NEW ORLEANS HORNETS
By Justin Phan
Starters Chris Paul and David West carried the team throughout the season, playing heavy minutes from start to finish. By the time the playoffs came around the two were running on fumes. That, combined with the injury bug hampering the effectiveness of Chandler and Peja Stojakovic, resulted in an embarrassing first-round exit at the hands of the Denver Nuggets. The Hornets hit an all-time low in the series during Game 4, where they were routed by a final score of 121-63.
The offseason presented general manager Jeff Bower with an interesting challenge: get under the luxury tax while keeping the team competitive. Bower managed to do just that with a series of trades headlined by a Emeka Okafor-for-Tyson Chandler swap. The trade not only netted them the clearly superior talent of the two (Okafor), but it also cut more than $1 million off their luxury tax payment.
The Hornets head into the 2009-2010 season with many unresolved questions at the swing positions, but their stability at the point and in the frontcourt alone should be enough to keep them in playoff contention.
It gets a bit murkier at the swing positions, where nothing has been concretely set in stone yet. Morris Peterson and Julian Wright are expected to be the starters at shooting guard and small forward, respectively, with James Posey and Peja Stojakovic coming off the bench. The minute distribution between those four players ultimately boils down to how well they perform. We could be seeing a fairly equal split in minutes between Peterson and Posey at shooting guard if Peterson embraces that starting job and succeeds. The Hornets' primary focus with Peja is to keep him healthy for the duration of the season and to also prolong his career, so he'll likely come off the bench behind Wright and may see his minutes dip below 30 per game for the first time since his sophomore season back in 1999. Rookie Marcus Thornton and Devin Brown will also be in the mix for some garbage minutes at shooting guard.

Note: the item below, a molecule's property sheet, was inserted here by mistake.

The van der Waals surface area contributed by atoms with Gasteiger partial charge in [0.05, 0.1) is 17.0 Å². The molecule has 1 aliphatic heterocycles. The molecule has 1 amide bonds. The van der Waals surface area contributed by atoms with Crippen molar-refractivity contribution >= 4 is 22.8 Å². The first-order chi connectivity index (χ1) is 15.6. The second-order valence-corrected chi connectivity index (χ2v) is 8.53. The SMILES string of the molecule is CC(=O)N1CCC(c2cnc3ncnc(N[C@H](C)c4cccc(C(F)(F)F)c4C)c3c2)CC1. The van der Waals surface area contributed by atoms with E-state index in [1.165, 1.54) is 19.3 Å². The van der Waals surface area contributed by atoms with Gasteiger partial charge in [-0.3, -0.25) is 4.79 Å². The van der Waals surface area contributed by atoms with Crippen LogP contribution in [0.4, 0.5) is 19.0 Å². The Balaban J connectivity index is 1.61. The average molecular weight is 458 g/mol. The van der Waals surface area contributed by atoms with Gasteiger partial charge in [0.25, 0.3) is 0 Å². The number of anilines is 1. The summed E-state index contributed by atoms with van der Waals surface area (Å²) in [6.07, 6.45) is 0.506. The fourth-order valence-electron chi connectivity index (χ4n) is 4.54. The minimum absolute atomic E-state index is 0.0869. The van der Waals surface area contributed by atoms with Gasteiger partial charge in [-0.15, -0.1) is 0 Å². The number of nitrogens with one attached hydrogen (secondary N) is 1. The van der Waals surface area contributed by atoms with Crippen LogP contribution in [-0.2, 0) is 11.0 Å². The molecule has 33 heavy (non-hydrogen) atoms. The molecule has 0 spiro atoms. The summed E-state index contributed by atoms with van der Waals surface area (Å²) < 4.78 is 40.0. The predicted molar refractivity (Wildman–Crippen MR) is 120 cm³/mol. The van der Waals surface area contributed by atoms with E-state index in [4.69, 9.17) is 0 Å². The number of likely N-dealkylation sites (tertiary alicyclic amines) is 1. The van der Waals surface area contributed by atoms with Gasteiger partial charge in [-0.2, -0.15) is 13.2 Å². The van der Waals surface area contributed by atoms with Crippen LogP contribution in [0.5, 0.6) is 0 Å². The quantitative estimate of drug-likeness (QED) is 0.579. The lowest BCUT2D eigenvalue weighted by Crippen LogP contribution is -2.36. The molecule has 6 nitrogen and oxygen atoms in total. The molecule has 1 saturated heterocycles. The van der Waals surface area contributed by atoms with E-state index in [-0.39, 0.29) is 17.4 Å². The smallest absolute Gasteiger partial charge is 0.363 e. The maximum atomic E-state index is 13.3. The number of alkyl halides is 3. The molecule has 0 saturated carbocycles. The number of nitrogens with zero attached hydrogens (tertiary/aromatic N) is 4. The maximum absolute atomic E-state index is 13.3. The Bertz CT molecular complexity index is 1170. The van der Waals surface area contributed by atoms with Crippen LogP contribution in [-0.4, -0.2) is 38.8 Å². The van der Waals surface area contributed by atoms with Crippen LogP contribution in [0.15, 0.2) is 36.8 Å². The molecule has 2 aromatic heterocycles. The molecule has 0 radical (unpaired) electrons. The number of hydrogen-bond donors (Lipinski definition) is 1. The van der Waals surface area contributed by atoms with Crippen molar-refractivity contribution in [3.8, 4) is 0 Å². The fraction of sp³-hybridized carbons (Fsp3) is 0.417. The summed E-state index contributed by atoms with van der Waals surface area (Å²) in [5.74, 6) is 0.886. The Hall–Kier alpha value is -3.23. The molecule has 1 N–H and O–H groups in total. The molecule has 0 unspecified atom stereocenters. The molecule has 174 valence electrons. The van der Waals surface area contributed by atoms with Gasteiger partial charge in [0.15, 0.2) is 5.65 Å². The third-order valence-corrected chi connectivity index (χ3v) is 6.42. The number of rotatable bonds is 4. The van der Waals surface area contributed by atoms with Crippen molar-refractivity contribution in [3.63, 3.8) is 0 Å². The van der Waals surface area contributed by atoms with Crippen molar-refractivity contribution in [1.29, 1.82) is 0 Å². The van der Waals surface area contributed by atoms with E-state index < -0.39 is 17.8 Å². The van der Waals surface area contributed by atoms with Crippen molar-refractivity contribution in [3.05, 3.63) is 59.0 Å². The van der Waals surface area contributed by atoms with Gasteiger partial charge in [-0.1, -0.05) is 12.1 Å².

Ike Diogu: Diogu will give the Hornets something that they sorely lacked last year: a frontcourt scoring option off the bench. While he does have his shortcomings (turnover-prone, not the best defender), Diogu was a fantastic bargain at his minimum salary price tag and should give New Orleans a solid interior threat in the post who does a decent job of rebounding the ball.
Hilton Armstrong: In 2006, the Hornets drafted Armstrong with one of their lottery picks hoping that he would be able to step in and become a regular rotation player. Three years later, Armstrong continues to disappoint and still has not cracked the rotation. After a disappointing rookie season, he followed it up with even worse campaigns in his second and third year. With Ike Diogu ahead of him on the depth chart, Armstrong looks to be the odd man out in this frontcourt.
Julian Wright: Wright is a good athlete at 6-9 who can handle the ball and use his long arms to be a very good defender. He will likely take on the starting small forward role in place of Peja Stojakovic this season and has the potential to be a valuable late-round sleeper if he can get a consistent 25 minutes per game and improve on his three-point shooting. He'll offer owners multi-category potential (rebounds, blocks, steals) and should be more than worthy of a late-round selection in standard leagues.
Peja Stojakovic: Stojakovic had one of the worst seasons of his 11-year career in 2008, as he was hampered by a back injury from the get-go and limited to just 61 games. His production dropped off significantly even when he was on the court as he averaged just 13.3 points (lowest since his sophomore season in 1999) while shooting an anemic 39.9 percent from the field. The Hornets are just trying to salvage his career at this point and keep him healthy for a good part of this season.
Morris Peterson: Peterson has been given golden opportunities to start the past couple years but has failed to capitalize on them. He will likely get the chance to start at shooting guard once again with Rasual Butler jettisoned to the Clippers, but is far from a sure thing at this point. It's really his starting job to lose to James Posey, and given his unimpressive track record, it may just be a matter of time until Peterson hands it over.
James Posey: Posey will challenge Peterson for the starting shooting guard with Rasual Butler gone, but will likely head into this season assuming his standard sixth-man role. There's not much upside to be had by drafting Posey, but he's a viable late-round option in deeper leagues because you really know what you're going to get with him - a steal, 1.5 treys, 4.5 rebounds and a solid free-throw percentage impact.
Article first appeared on 9/25/09